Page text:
Many executives and business owners are wary of change – innovation inevitably carries risks and requires additional resources. Also, according to research, two-thirds of innovations in companies fail at the implementation stage. Yet, without upgrade, a business begins to stagnate, losing competitive advantages and failing to address shifts in market needs or changes in customer preferences. So how do you know it’s time to shift gears and do it sustainably?
Assessing the need for change
The past few years have shown that a business must be flexible and promptly adapt to the factors that shape the business climate. Introducing new models and solutions is crucial for staying ahead of the curve. But the need for business change is not always obvious. What signs can indicate that it’s time to take action?
- Lack of growth or slowdown
Even very slow growth may be something to consider. You need to look at all the indicators such as revenue, profit, market share, and orders. A company, especially a small business, must grow, and there is always room for this. If growth has stopped or your business is slowing down, the time for innovation has come.
- Your competitors grow faster
This means that your team is either not putting in enough effort or doing something wrong. You need to consider changing your business processes, management or advertising strategies to enhance efficiency.
- Zero profit or loss
In fact, a situation where a company shows a large turnover with zero or insignificant profit is quite common. If your competitors in the same niche are far more profitable, you need to improve financial management.
- Becoming outdated
It is important for any business to follow trends. The Kodak case is a good example here: when digital cameras were invented, the company’s management dismissed the technology and failed to grab the niche in time. As a result, the former leader dropped from the competition and lost the market. This clearly shows how important it is to keep abreast of new trends and adapt to them. Changes can be driven by technology advancement as well as fashion trends, especially in markets such as clothing, electronic devices, and beauty products.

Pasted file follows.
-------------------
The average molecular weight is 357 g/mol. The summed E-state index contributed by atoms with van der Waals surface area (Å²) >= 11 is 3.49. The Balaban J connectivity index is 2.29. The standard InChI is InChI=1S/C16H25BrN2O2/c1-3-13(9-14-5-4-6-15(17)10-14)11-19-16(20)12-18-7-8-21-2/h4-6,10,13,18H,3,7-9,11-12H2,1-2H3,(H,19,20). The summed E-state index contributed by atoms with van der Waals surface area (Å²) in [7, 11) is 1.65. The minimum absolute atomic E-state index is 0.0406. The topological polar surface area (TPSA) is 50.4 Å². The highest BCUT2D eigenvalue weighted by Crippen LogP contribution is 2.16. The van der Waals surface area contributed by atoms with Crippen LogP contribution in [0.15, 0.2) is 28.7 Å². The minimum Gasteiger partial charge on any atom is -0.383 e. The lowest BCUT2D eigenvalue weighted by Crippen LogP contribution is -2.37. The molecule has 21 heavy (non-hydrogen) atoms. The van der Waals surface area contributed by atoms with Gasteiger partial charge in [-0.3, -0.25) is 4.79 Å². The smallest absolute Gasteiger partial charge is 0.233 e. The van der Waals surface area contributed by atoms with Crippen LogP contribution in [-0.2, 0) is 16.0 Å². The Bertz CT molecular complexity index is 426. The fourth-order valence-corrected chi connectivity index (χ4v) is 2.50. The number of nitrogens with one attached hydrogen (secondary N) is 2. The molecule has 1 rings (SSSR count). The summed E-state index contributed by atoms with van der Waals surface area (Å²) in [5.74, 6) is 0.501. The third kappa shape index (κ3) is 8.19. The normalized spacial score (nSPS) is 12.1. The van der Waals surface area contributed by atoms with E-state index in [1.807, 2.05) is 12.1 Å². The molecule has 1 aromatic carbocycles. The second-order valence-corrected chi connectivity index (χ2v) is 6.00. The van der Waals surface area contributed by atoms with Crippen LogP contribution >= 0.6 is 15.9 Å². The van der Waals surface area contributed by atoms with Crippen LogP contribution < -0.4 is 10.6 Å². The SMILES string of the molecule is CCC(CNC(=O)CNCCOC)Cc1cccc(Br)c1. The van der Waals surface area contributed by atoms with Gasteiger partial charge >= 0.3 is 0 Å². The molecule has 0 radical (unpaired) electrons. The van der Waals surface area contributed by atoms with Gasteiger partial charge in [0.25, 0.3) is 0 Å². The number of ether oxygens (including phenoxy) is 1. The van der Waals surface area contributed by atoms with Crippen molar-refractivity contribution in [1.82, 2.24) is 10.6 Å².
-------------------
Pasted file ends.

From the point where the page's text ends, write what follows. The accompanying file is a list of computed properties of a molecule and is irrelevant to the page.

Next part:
Approaching reformatting: Defining goals and priorities
Complete reformatting is a complicated and long process that requires substantial funding. Therefore, it is recommended to identify bottlenecks and start changes with them.
Kurt Lewin’s force field method is a good way to determine effective paths and tools of transformation. Change drivers are placed on one side and stalling factors on the other. They include staff and customers’ attitude to innovation, finances and competition. Each factor is ranked from one to ten. If the sum of negative factors is heavier, a different strategy should be chosen. If the positive factors prevail, the changes will last and benefit the business.
Assessing risks and resources
Any changes bring risks, primarily due to the human factor as staff may not accept the changes. If it happens, a team will have to be reformatted, which is not easy to do. New people are a risk too.
Assessing risks and resources should happen in stages. For example, a company’s sales department shows poor performance and occasionally lags behind. This means that the sales are a bottleneck. The company should assess the cost and duration of retraining staff, build a training plan, hire experts and implement the strategy.
The same approach works for production. Let’s say that the sales department processes so many orders that the production team can’t keep up and cover the entire demand. The company will assess what needs to be done to expand production capacities. Does it need to buy more space, upgrade equipment or hire more staff? It is once again time to make a plan and implement it.
In other words, any global problem can be broken down into smaller tasks, which makes it easier to assess and carry out them.
Biggest pains of the transition stage: How to be ready and prepare your staff
The biggest pain is when staff sabotage the changes. In 90% of cases, company management believes that it is enough to just announce reformatting to launch the process. But workers are accustomed to a different reality, so they often start to resist or resent the changes, which affects their performance.
This problem may be fixed by using the ADKAR model for sustainable implementation of changes. The model comprises several stages:
- Awareness: The company explains to staff why reformatting is necessary.
- Desire: Stimulating thirst for innovation by explaining benefits. For example, sales staff need to understand the benefits of using a new CRM system specifically for their work.
- Knowledge: The team clearly understands how to work in new conditions.
- Ability: Staff begin applying their training to work.
- Reinforcement: The management monitors the effectiveness of changes and helps workers who have not been able to adapt to the transformation, or part ways with them.
Another pain is the difficulty of assessing how effective reformatting is as it happens. To solve this problem, it is necessary to conduct a multi-stage analysis of indicators, on a daily, weekly and monthly basis. It will shortly become clear if the business is moving in the right direction.
If the company fails to correctly assess its finances, it may realize that there is a lack of funding to complete the reformatting. In this case, it is better to take out a loan rather than quit half-way. The loan will be paid off but catching up with competitors and winning back the market share may not be feasible.
By Vladislav Polagushin, fashion industry entrepreneur and marketplace trading expert